Recent news sources and weather reports have warned California residents that the coming El Niño will be the most severe on record since the El Niño of 1997-98. Many of these reports have inspired relief in Californians, with the hope that heavy rainfall across the state this winter will restore California’s water reserves to their pre-drought levels. Forecasters are less sanguine whether even a record rainfall can end the drought:
“If the wettest year were to occur, we still wouldn’t erase the deficit that’s built up in the last four years.”
– Alan Haynes, National Oceanic and Atmospheric Administration (NOAA)
“The big reservoirs — Oroville, Shasta and the many hundreds of small reservoirs up and down the state, as well as the groundwater basins — it just takes a long time to fill all that stuff up. It’s never happened in one winter.”
– Bill Patzert, NASA’s Jet Propulsion Laboratory
One season of heavy rainfall is not a panacea for all water woes in California. El Niño is a rare climate cycle characterized by warmer-than-average seawater in the tropical Pacific Ocean resulting in warm, wet weather for the US West Coast. While a series of storms will likely bring torrential rainfall to California, we still need to be thinking about conservation and new solutions to help regulate the supply of water in our state as part of a long-term plan for water sustainability.
The amount of rain likely to fall in California is not enough to reverse the effects of the 4-year drought. For one thing, we don’t have adequate storage facilities to capture all of the water falling from the sky. For another, the supply and demand gap for water in California is much higher than what can be produced naturally with one good year of rainfall. The 2015 drought alone resulted in a shortage of about 8.7 million acre-feet of surface water and was offset by 6 million acre-feet of additional groundwater pumping for that year. Groundwater pumping is far from being a sustainable source for Californians as the only way to replenish these reserves is through additional rainfall. The demand gap will only continue to grow if we continue using water, even in wet years, the same way we have been for decades in California.
To put the current water deficit in perspective, the amount of precipitation California’s Sierra Nevada has lost in the four-year drought has been 2.5 to 3 times the average annual precipitation. During the wettest year on record, 1982-83, the Sierra Nevada didn’t quite get double its annual average precipitation.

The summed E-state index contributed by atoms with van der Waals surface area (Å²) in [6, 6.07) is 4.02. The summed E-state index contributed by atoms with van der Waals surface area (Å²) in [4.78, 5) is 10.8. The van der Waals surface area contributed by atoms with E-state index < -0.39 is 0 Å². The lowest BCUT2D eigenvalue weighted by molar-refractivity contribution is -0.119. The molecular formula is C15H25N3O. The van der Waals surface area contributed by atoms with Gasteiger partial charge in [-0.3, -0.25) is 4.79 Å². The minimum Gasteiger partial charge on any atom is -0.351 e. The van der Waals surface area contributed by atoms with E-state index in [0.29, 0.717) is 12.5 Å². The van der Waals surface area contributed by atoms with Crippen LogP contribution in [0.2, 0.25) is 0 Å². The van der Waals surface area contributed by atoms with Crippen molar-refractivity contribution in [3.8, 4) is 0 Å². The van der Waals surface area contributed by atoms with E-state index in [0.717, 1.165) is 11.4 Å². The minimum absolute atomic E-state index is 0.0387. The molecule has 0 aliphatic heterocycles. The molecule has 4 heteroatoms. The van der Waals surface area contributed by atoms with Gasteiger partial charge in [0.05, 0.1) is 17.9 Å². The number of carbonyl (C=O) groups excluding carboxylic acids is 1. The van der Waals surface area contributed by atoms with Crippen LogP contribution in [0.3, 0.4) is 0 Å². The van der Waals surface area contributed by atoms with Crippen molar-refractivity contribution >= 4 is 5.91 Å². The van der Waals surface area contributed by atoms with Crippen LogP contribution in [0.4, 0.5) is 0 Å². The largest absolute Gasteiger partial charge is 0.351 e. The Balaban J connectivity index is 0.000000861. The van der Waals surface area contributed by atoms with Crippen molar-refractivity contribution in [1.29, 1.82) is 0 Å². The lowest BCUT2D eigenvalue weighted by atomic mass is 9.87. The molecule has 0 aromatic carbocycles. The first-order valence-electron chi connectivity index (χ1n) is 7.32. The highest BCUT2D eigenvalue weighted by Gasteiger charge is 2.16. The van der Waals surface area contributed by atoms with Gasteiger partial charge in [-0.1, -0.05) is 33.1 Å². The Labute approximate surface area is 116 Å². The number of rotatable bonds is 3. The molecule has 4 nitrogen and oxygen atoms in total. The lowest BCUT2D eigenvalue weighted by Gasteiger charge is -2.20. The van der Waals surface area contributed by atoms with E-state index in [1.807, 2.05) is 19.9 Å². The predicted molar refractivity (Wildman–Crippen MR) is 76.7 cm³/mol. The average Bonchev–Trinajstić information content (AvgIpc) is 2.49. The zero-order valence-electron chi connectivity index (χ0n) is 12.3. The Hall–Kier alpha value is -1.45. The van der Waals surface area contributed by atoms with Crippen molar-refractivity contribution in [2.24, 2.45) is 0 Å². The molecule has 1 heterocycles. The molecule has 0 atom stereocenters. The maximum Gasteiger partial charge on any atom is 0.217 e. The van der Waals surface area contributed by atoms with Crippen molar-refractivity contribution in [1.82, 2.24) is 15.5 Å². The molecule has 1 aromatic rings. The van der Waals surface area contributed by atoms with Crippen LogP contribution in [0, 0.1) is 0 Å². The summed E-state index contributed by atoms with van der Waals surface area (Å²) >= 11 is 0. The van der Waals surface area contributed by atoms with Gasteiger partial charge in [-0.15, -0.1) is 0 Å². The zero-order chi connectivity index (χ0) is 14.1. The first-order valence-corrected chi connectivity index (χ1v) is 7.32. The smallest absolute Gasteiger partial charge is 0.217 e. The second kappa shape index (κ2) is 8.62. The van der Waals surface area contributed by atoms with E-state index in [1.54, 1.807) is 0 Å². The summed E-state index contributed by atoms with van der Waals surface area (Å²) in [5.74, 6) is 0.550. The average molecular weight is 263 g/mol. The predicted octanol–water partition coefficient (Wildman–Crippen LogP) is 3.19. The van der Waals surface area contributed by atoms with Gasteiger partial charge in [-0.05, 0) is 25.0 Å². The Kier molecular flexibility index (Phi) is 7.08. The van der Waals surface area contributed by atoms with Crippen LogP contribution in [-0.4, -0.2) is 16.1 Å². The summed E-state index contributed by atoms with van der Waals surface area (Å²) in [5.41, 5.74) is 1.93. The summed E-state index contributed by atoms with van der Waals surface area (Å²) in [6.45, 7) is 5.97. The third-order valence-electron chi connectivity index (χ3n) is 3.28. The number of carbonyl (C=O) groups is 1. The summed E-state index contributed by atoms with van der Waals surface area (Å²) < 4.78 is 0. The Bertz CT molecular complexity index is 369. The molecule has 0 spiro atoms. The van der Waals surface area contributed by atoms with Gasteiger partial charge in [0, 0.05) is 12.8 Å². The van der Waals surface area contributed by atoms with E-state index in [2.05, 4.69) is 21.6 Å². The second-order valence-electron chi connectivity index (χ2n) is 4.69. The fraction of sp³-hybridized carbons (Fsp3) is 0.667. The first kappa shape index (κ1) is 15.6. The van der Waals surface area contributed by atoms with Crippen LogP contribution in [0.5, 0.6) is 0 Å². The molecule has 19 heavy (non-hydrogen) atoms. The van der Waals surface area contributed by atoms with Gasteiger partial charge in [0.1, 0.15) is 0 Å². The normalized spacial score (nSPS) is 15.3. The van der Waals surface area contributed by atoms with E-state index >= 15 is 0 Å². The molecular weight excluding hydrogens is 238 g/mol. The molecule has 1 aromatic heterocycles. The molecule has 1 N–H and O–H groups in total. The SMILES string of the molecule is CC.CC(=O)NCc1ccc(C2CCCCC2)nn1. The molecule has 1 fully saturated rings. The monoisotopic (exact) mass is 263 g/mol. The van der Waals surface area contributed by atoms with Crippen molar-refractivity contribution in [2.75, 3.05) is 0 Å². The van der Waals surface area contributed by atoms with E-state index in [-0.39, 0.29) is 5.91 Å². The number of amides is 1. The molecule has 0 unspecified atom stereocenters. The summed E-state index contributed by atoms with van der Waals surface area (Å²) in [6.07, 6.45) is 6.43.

What the history of drought and storms in California shows is that the climate regularly cycles between hot, dry weather, and occasional wet seasons. With climate change, we can expect extended and more extreme droughts due to the rising temperatures. While the precipitation this season will be helpful, we need to take the temporary relief to prepare for future water-scarce conditions.
Each year since 1962, California has been steadily losing an average of 1.5M acre-feet of water (measured as groundwater storage), regardless of whether or not we are experiencing a drought. This means that even during wet seasons, like the one currently being forecast, we are still depleting the annual stored water supplies for over 1.5M California households (the average household uses 1 acre-foot of water in a year). Groundwater storage is our most precious water resource; it is our water “savings account” and should only be drawn from sustainably with a balanced budget. But the demand for water in California has a habit of outstripping the natural supply, forcing us to overdraft our groundwater supply.
The chart below shows surface water deliveries and cumulative storage changes simulated by the Central Valley Hydrologic Model.
Naturally occurring water supplies have proven to be unreliable for Californians. On the other hand, desalination, and especially solar desalination, would allow farmers and other business owners whose livelihood depends on water to plan for dry years as well as wet ones in order to maximize their revenues. Implementing an onsite desalination project, such as HydroRevolution, also allows farmers to reuse a significant portion of their irrigation water, thus conserving water with a clean alternative.
Moreover, storms in California aren’t going to do anything about the salt accumulation problem especially prevalent on the west side of the Central Valley. Buildup of excess salts and minerals are a natural occurrence following irrigation of cropland, but the salty drainage water this creates is taking up profitable space on land dedicated to drainage rather than crops. Even if we experience enough precipitation in California to significantly alleviate the drought, we still need to adopt conservative practices in certain industries in order to maximize the potential of the land, water, and our energy. HydroRevolution is capable of treating drainage water with zero liquid discharge in order to purify agricultural water and package solid salt co-products for sale to other markets. This technology would provide an economic solution to the fallowing of land that is likely to occur in these regions if no other solution is found for drainage.
Yes, the El Niño storm is a welcome sight to the parched landscape of California, but we need to think about how we can get involved and be a part of the change as well. By joining the HydroRevolution you can help bring a sustainable future to California water.